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Given these two computational complexities of 2 algorithms:

$\exp(O(\sqrt{\log n \log \log n}))$

$O(\sqrt{\exp n} / \log{ \sqrt{ \exp n} })$

where I imagine the first one goes to infinity slower than the second one, what could be a "simple" function $F(n)$ such that, when multiplied by the second complexity, makes it go to infinity with "same speed" of the first one ? (Lets say, more precisely, so that the ratio of the functions be asymptotically bounded)

[Note that the first expression comes essentially from Wikipedia: http://en.wikipedia.org/wiki/Integer_factorization#General-purpose, while the second would like to represent a simple process of division by the primes present before the square root of the number being factored]

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As I recall $O()$ and $\exp$ do not commute-is what you want for the first $O(\exp(\sqrt {\log n \log \log n}))$? Note that $\log \sqrt{\exp n}=\frac n2$ (maybe with a multiplicative constant depending on your base of logarithms). So the second is $O\left(\frac 2n \sqrt {\exp n}\right)$ –  Ross Millikan Dec 17 '12 at 3:32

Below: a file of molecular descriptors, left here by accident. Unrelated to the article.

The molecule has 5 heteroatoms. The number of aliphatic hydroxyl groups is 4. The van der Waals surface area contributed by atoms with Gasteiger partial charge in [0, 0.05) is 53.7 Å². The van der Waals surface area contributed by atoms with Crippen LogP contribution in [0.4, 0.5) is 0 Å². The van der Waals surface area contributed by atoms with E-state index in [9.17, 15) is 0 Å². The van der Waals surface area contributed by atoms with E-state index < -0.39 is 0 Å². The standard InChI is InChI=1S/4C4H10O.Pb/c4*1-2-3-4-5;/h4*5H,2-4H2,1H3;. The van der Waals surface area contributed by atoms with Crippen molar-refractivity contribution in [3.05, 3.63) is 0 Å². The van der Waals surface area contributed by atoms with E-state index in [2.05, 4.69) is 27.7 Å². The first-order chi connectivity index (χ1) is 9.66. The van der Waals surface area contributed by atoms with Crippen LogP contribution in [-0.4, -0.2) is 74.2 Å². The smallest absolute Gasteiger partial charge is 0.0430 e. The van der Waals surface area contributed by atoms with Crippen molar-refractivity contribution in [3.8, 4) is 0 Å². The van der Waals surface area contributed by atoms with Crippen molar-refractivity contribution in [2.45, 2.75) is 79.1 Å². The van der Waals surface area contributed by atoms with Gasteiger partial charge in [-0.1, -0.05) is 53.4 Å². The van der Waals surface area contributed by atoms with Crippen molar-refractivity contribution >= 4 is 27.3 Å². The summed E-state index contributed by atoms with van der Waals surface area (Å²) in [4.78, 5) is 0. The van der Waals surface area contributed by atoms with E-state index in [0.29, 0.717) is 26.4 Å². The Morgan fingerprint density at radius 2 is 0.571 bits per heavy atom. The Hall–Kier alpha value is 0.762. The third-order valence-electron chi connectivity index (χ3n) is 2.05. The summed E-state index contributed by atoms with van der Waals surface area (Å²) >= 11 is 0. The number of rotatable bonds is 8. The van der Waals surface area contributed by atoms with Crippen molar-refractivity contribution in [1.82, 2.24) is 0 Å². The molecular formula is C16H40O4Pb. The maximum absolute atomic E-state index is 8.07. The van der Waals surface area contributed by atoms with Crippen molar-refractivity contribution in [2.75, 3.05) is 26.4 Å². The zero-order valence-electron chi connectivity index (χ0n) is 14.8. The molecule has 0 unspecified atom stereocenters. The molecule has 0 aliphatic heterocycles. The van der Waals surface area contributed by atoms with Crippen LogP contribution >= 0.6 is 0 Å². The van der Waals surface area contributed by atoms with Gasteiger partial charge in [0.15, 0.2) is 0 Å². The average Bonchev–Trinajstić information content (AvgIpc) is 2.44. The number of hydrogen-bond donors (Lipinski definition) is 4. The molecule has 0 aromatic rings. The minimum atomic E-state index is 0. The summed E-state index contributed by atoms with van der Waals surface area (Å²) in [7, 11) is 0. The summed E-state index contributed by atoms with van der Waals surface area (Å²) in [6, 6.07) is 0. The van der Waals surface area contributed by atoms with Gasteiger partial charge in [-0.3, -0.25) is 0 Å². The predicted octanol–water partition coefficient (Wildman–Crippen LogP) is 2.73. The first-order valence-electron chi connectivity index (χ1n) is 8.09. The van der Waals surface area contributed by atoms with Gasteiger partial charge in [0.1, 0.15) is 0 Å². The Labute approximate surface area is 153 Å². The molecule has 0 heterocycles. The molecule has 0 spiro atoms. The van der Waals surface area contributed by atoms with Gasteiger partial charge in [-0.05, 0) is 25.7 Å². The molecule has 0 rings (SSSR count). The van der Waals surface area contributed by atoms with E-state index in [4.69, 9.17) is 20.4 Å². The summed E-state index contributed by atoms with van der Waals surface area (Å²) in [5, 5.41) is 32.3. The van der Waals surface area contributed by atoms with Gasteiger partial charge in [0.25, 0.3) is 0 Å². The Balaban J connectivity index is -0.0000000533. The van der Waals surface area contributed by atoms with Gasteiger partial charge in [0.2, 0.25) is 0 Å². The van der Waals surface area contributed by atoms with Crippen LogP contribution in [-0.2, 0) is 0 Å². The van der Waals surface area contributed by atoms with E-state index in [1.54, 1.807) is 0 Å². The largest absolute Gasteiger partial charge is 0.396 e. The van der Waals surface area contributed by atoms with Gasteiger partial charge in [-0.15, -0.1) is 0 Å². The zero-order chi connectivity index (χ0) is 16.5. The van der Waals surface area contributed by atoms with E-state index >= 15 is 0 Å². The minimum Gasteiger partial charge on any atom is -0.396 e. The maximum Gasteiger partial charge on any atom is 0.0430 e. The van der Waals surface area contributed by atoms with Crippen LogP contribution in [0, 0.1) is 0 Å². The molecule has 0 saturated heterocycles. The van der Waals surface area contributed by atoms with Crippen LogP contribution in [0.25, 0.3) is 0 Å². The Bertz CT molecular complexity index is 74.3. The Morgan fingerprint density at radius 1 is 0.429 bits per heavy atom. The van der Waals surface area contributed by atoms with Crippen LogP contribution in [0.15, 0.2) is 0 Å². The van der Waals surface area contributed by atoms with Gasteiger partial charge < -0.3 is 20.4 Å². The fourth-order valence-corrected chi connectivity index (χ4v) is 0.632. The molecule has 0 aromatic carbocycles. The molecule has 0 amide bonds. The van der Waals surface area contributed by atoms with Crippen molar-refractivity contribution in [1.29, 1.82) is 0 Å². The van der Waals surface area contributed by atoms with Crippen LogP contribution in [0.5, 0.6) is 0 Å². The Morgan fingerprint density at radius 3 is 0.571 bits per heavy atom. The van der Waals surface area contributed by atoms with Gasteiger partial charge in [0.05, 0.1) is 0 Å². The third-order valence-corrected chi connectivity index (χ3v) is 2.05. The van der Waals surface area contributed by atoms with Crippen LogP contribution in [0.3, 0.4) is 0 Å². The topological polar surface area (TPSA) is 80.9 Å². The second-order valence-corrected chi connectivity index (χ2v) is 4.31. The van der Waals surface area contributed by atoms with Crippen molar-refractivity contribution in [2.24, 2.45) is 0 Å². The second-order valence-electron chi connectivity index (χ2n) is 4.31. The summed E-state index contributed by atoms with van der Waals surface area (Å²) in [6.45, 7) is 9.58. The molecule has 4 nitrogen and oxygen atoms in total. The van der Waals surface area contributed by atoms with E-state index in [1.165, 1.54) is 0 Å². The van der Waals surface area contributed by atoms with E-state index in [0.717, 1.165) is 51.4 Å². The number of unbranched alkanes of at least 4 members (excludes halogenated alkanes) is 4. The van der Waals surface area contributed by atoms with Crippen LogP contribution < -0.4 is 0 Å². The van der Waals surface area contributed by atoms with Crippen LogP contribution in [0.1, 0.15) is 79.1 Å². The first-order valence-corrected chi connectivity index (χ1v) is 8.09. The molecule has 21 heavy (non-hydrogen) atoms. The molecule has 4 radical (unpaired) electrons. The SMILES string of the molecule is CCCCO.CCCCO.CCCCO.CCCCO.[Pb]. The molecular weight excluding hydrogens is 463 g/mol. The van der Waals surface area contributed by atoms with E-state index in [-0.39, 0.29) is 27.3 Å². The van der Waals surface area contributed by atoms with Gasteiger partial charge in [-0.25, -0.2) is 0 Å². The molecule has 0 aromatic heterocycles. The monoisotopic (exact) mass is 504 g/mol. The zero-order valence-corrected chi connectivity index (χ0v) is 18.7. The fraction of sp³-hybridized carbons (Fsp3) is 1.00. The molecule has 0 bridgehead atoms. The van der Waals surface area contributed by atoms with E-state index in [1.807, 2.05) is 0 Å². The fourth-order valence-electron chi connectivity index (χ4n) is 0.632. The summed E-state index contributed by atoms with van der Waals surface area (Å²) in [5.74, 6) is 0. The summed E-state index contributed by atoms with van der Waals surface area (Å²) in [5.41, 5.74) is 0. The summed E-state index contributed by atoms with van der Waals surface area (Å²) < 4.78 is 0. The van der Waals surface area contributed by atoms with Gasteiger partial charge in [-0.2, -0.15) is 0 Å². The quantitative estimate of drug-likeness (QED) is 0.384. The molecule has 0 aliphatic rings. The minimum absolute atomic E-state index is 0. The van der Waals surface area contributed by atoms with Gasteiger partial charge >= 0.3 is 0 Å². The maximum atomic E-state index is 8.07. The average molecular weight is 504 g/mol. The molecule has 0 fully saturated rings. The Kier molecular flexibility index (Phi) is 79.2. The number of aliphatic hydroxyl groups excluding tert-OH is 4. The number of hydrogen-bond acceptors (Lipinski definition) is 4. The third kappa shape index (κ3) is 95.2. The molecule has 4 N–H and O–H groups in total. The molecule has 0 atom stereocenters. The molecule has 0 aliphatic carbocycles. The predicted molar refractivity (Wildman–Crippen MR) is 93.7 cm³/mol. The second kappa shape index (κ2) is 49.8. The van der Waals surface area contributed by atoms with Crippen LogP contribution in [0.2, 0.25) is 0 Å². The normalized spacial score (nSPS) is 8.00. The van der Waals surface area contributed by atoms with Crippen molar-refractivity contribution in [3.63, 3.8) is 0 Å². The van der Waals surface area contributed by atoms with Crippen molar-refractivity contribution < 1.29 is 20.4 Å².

Actually the first expression was taken by wikipedia (complexity of best algorithms). See: en.wikipedia.org/wiki/Integer_factorization#General-purpose –  Pam Dec 17 '12 at 7:56
    
My goal was to understand how much the best algorithms outperform an (imaginary) simple process of trial over the primes preceding $\sqrt(n)$, which are $\sqrt(n)/\log(\sqrt(n))$, assuming equal to $0$ the cost of producing and accessing the list of primes. (My expression has exp(n) because in the first one, n is the number of digits, and not the number being factored.) –  Pam Dec 17 '12 at 8:01

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